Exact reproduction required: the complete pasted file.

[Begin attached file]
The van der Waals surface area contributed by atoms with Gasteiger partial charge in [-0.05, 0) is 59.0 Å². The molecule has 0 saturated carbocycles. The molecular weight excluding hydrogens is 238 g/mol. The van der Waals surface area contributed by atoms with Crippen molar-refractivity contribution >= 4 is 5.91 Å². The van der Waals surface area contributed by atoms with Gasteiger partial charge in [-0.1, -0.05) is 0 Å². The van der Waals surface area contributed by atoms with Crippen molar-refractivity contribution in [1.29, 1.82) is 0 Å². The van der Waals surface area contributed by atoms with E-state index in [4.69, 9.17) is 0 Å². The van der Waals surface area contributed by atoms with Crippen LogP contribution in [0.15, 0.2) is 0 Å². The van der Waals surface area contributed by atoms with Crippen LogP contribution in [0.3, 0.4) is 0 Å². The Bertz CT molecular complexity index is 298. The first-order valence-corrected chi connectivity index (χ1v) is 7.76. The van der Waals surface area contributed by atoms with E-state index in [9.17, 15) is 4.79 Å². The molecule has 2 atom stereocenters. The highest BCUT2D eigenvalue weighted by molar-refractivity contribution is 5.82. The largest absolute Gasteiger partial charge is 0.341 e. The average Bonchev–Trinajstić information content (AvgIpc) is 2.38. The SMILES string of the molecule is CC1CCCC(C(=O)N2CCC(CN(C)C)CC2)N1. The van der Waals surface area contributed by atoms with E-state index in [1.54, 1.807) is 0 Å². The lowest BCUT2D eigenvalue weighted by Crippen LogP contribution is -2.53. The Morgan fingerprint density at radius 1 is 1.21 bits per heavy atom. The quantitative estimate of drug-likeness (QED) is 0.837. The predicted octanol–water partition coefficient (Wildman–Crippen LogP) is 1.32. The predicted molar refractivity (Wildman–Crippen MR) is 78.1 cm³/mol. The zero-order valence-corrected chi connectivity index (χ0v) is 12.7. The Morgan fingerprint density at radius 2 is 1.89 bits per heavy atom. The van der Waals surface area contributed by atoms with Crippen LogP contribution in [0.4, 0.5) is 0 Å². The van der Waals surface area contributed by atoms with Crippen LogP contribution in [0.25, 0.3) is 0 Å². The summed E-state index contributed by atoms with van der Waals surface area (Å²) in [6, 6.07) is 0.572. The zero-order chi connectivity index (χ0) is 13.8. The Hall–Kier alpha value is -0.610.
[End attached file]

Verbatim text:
The van der Waals surface area contributed by atoms with Gasteiger partial charge in [-0.05, 0) is 59.0 Å². The molecule has 0 saturated carbocycles. The molecular weight excluding hydrogens is 238 g/mol. The van der Waals surface area contributed by atoms with Crippen molar-refractivity contribution >= 4 is 5.91 Å². The van der Waals surface area contributed by atoms with Gasteiger partial charge in [-0.1, -0.05) is 0 Å². The van der Waals surface area contributed by atoms with Crippen molar-refractivity contribution in [1.29, 1.82) is 0 Å². The van der Waals surface area contributed by atoms with E-state index in [4.69, 9.17) is 0 Å². The van der Waals surface area contributed by atoms with Crippen LogP contribution in [0.15, 0.2) is 0 Å². The van der Waals surface area contributed by atoms with Crippen LogP contribution in [0.3, 0.4) is 0 Å². The Bertz CT molecular complexity index is 298. The first-order valence-corrected chi connectivity index (χ1v) is 7.76. The van der Waals surface area contributed by atoms with E-state index in [9.17, 15) is 4.79 Å². The molecule has 2 atom stereocenters. The highest BCUT2D eigenvalue weighted by molar-refractivity contribution is 5.82. The largest absolute Gasteiger partial charge is 0.341 e. The average Bonchev–Trinajstić information content (AvgIpc) is 2.38. The SMILES string of the molecule is CC1CCCC(C(=O)N2CCC(CN(C)C)CC2)N1. The van der Waals surface area contributed by atoms with E-state index in [1.54, 1.807) is 0 Å². The lowest BCUT2D eigenvalue weighted by Crippen LogP contribution is -2.53. The Morgan fingerprint density at radius 1 is 1.21 bits per heavy atom. The quantitative estimate of drug-likeness (QED) is 0.837. The predicted octanol–water partition coefficient (Wildman–Crippen LogP) is 1.32. The predicted molar refractivity (Wildman–Crippen MR) is 78.1 cm³/mol. The zero-order valence-corrected chi connectivity index (χ0v) is 12.7. The Morgan fingerprint density at radius 2 is 1.89 bits per heavy atom. The van der Waals surface area contributed by atoms with Crippen LogP contribution in [0.4, 0.5) is 0 Å². The van der Waals surface area contributed by atoms with Crippen LogP contribution in [0.25, 0.3) is 0 Å². The summed E-state index contributed by atoms with van der Waals surface area (Å²) in [6, 6.07) is 0.572. The zero-order chi connectivity index (χ0) is 13.8. The Hall–Kier alpha value is -0.610.